Mountain Project Map - Harpers Ferry

Friday, March 1, 2019

Take Action to Save Harpers Ferry Climbing! (SEE UPDATE)

UPDATE 20190826: The cliff closure, imposed by the park service after the landslide, has been lifted. The park alert announcing the closure disappeared last week without explanation or any further communication. It seems we can finally enjoy the Heights of Maryland just in time for the best climbing season, Fall. Enjoy!

Take Action Now!

Friday, November 18, 2016

Stinger Arete breakdown

The Stinger Arete is a V4 boulder problem in the Highlands area of Elk Ridge, MD. It is a long overhanging problem that follows the right arete of the overhanging wall.
Scott on The Stinger Arete
There are two main exit options and the grade fluctuates a little between the two. You can easily step off of the problem at any point because the ground mirrors the angle of the wall. The arete has a mix of jugs, downsloping rails, and crimpers linked by flowing moves. The difficulty crux seems to be the powerful first move though the problem it isn't over until you manage the sloping topout.
Rather than describe the problem move by move I'll let photographs do the work. Read on...

The Iron Pickle breakdown

The Iron Pickle is a V4- boulder problem on the Throne boulder in the upper Highlands area on Elk Ridge, MD. It is about 25-30 feet tall and involves both slab and roof climbing. The problem has a secret hold that is pretty much invisible from the ground, from the top of the boulder, and from any nearby vantage point you can gain by climbing or walking. The physical crux is probably getting to the secret hold but the mental crux is moving upward from there. The landing is pretty flat and has a rock or two sticking out but nothing close to being jagged and gnarly.
The Iron Pickle climb the slab and comes out the overhang and up the headwall.
Below are photos taken by Coco Boan. She did a good job of capturing nearly every move on this problem. Thanks go to her.
View and read onward for the beta...

The Secret Six breakdown

The Secret Six (V5) is a bouldering problem in the Tiers area on Elk Ridge, MD. It is found on the overhanging side of the tall skinny block that also hosts John Browns Body and Isaac Smith Arete. It is maybe 50 feet uphill from the road.
Drew sitting at the base of the problem preparing for a go. In this photo, you can see the opposing starting vertical sloper features and the right hand crimper divet as well as the first vertical sidepull for the right hand.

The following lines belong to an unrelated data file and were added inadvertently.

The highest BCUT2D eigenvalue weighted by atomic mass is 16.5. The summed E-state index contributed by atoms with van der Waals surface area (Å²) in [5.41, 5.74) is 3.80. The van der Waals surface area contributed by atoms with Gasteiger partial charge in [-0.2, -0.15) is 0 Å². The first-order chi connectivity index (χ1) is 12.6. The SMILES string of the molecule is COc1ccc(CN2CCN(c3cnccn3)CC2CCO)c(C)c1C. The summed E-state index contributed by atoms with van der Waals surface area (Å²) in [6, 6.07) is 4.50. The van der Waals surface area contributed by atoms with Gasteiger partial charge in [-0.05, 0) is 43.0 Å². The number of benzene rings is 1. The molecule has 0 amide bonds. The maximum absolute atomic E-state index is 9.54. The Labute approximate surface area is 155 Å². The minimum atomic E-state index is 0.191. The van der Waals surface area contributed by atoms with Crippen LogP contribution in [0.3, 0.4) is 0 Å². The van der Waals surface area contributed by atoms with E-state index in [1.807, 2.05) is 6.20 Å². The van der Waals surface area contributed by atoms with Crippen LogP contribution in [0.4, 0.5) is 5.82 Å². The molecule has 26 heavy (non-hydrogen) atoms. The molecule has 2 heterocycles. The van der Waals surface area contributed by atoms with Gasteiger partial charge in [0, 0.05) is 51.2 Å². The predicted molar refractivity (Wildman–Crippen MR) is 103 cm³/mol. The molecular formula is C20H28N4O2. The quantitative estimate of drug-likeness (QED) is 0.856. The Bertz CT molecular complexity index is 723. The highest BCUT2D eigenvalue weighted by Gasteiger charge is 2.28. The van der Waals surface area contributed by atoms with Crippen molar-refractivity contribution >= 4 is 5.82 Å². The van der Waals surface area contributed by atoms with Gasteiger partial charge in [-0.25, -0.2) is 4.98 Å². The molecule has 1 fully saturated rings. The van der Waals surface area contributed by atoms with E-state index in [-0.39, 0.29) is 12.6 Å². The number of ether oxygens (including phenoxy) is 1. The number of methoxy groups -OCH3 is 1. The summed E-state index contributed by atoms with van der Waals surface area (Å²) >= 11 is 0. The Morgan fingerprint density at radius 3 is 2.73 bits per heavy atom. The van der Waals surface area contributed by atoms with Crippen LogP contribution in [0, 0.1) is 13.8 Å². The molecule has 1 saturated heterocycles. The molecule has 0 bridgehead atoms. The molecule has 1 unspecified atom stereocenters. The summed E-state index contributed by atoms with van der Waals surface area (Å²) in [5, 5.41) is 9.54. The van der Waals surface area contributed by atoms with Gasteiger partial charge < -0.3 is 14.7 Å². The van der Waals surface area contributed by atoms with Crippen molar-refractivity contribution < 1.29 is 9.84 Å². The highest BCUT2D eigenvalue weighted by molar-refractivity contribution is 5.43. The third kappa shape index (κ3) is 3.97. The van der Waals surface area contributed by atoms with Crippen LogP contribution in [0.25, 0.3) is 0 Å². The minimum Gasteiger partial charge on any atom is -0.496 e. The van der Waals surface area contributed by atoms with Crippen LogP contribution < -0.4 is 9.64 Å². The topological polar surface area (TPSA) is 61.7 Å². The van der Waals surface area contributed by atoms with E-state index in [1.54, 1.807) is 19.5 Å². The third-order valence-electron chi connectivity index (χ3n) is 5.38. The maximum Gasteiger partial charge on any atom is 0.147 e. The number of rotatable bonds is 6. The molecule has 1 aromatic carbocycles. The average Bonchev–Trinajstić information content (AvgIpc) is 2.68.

Some of you are likely asking yourself at this moment, "Why is it called a V6 when it is a V5?". Well, the answer to

Thursday, November 17, 2016

More Bouldering Photos - Saturday November 12, 2016

More bouldering photos have trickled in from this past Saturday, November 12, 2016. These are all compliments of Coco Boan. Thanks to her for taking pictures and sharing them.
Jeff spotting Drew on a problem in the Outlying Area.
 Click the "read more" link to see more photos...

Tuesday, November 15, 2016

Crowded Woods and Magnificent Sending

Jeff, Coco, Scott, Conrad, Steve, and Drew. Off doing some rope climbing and not in the photo are Courtney and Greg. The Throne Boulder with The Iron Pickle looms over our heads. Photo Credit: Steve Emswiler
Steve E mid-air after going for broke on the Iron Pickle and coming up short; As much of  a source of inspiration as a full blown send. He landed over-rotated but without injury. Photo Credit: Coco Boan
This past Saturday, eight climbers met in the woods at the base of Elk Ridge, MD to boulder and rope up on the quartzite stone. For those of you who don't boulder in the woods of Harpers Ferry you probably don't know that most of the time it's you and the trees. Eight people together makes the woods feel crowded to those of us who are often by ourselves so we joked that we were feeling claustrophobic. In reality we were quite happy to be sharing our climbing with others. When me met, not one person knew everyone else. We were all a stranger to someone. By the end of the day though, that was no longer true. We had new friends and great memories. The strangest of all of us was my friend Scott. He was in Maryland helping me with a job. He lives outside Santa Fe, New Mexico, and had never been to the mid-Atlantic region before. I was beyond happy to have him up and to show him Harpers Ferry climbing and to have others join us and make it a more social day. Scott climbs a lot of fantastic stone in New Mexico, including quartzite, and likes a little spice in his climbing diet. There were a lot of climbs I wanted to show him but I definitely had one thing in mind as a goal.